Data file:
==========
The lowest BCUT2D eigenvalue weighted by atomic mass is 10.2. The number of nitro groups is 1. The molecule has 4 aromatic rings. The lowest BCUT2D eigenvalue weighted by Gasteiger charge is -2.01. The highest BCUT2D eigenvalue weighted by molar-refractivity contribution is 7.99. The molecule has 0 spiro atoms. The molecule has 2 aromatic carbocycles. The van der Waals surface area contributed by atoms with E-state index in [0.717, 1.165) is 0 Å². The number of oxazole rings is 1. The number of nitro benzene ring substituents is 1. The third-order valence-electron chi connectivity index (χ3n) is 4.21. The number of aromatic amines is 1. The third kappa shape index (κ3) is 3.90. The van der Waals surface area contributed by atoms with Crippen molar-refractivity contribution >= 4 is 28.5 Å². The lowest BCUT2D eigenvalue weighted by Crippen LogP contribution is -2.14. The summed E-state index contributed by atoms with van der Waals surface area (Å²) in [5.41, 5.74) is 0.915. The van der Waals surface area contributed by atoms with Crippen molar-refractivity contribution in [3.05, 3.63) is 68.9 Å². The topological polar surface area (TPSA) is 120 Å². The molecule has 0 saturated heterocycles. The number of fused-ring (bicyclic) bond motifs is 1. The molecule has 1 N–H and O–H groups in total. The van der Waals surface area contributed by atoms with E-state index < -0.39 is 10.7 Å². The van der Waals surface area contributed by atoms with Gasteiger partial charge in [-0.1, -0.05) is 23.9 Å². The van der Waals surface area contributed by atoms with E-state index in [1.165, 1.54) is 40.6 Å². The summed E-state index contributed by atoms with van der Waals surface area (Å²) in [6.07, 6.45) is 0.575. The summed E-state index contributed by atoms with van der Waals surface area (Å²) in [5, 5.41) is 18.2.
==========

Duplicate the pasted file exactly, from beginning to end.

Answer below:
The lowest BCUT2D eigenvalue weighted by atomic mass is 10.2. The number of nitro groups is 1. The molecule has 4 aromatic rings. The lowest BCUT2D eigenvalue weighted by Gasteiger charge is -2.01. The highest BCUT2D eigenvalue weighted by molar-refractivity contribution is 7.99. The molecule has 0 spiro atoms. The molecule has 2 aromatic carbocycles. The van der Waals surface area contributed by atoms with E-state index in [0.717, 1.165) is 0 Å². The number of oxazole rings is 1. The number of nitro benzene ring substituents is 1. The third-order valence-electron chi connectivity index (χ3n) is 4.21. The number of aromatic amines is 1. The third kappa shape index (κ3) is 3.90. The van der Waals surface area contributed by atoms with Crippen molar-refractivity contribution >= 4 is 28.5 Å². The lowest BCUT2D eigenvalue weighted by Crippen LogP contribution is -2.14. The summed E-state index contributed by atoms with van der Waals surface area (Å²) in [5.41, 5.74) is 0.915. The van der Waals surface area contributed by atoms with Crippen molar-refractivity contribution in [3.05, 3.63) is 68.9 Å². The topological polar surface area (TPSA) is 120 Å². The molecule has 0 saturated heterocycles. The number of fused-ring (bicyclic) bond motifs is 1. The molecule has 1 N–H and O–H groups in total. The van der Waals surface area contributed by atoms with E-state index < -0.39 is 10.7 Å². The van der Waals surface area contributed by atoms with Gasteiger partial charge in [-0.1, -0.05) is 23.9 Å². The van der Waals surface area contributed by atoms with E-state index in [1.165, 1.54) is 40.6 Å². The summed E-state index contributed by atoms with van der Waals surface area (Å²) in [6.07, 6.45) is 0.575. The summed E-state index contributed by atoms with van der Waals surface area (Å²) in [5, 5.41) is 18.2.